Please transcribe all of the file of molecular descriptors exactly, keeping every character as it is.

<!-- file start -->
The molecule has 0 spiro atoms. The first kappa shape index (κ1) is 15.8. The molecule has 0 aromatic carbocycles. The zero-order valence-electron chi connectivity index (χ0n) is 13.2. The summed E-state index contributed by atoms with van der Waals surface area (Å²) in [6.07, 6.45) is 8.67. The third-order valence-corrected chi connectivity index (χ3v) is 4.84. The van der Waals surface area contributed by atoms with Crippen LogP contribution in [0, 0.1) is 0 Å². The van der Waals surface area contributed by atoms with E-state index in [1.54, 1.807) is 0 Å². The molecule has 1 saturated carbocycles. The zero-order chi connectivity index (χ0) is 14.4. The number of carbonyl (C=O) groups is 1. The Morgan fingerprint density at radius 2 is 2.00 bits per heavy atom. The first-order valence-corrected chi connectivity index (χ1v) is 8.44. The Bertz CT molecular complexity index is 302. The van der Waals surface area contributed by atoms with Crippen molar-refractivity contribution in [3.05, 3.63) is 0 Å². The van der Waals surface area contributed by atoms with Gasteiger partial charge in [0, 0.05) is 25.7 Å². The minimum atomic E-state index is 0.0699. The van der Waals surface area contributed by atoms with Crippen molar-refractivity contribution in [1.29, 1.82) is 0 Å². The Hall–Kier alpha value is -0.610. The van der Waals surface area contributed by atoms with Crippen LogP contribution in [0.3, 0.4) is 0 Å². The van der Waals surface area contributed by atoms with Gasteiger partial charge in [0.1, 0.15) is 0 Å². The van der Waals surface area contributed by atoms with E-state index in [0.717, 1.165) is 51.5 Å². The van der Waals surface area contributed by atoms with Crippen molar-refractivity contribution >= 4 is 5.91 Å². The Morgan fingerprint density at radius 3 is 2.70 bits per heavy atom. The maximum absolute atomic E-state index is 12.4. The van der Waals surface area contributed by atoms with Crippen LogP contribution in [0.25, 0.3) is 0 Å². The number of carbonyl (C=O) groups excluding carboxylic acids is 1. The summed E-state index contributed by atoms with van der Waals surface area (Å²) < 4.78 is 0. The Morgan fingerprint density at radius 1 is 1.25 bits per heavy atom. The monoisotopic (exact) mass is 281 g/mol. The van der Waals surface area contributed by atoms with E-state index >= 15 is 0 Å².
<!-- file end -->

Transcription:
The molecule has 0 spiro atoms. The first kappa shape index (κ1) is 15.8. The molecule has 0 aromatic carbocycles. The zero-order valence-electron chi connectivity index (χ0n) is 13.2. The summed E-state index contributed by atoms with van der Waals surface area (Å²) in [6.07, 6.45) is 8.67. The third-order valence-corrected chi connectivity index (χ3v) is 4.84. The van der Waals surface area contributed by atoms with Crippen LogP contribution in [0, 0.1) is 0 Å². The van der Waals surface area contributed by atoms with E-state index in [1.54, 1.807) is 0 Å². The molecule has 1 saturated carbocycles. The zero-order chi connectivity index (χ0) is 14.4. The number of carbonyl (C=O) groups is 1. The Morgan fingerprint density at radius 2 is 2.00 bits per heavy atom. The first-order valence-corrected chi connectivity index (χ1v) is 8.44. The Bertz CT molecular complexity index is 302. The van der Waals surface area contributed by atoms with Crippen molar-refractivity contribution in [3.05, 3.63) is 0 Å². The van der Waals surface area contributed by atoms with Gasteiger partial charge in [0, 0.05) is 25.7 Å². The minimum atomic E-state index is 0.0699. The van der Waals surface area contributed by atoms with Crippen molar-refractivity contribution in [1.29, 1.82) is 0 Å². The Hall–Kier alpha value is -0.610. The van der Waals surface area contributed by atoms with Crippen LogP contribution in [0.3, 0.4) is 0 Å². The van der Waals surface area contributed by atoms with Gasteiger partial charge in [0.1, 0.15) is 0 Å². The van der Waals surface area contributed by atoms with E-state index in [0.717, 1.165) is 51.5 Å². The van der Waals surface area contributed by atoms with Crippen molar-refractivity contribution >= 4 is 5.91 Å². The Morgan fingerprint density at radius 3 is 2.70 bits per heavy atom. The maximum absolute atomic E-state index is 12.4. The van der Waals surface area contributed by atoms with Crippen LogP contribution in [0.25, 0.3) is 0 Å². The number of carbonyl (C=O) groups excluding carboxylic acids is 1. The summed E-state index contributed by atoms with van der Waals surface area (Å²) < 4.78 is 0. The Morgan fingerprint density at radius 1 is 1.25 bits per heavy atom. The monoisotopic (exact) mass is 281 g/mol. The van der Waals surface area contributed by atoms with E-state index >= 15 is 0 Å².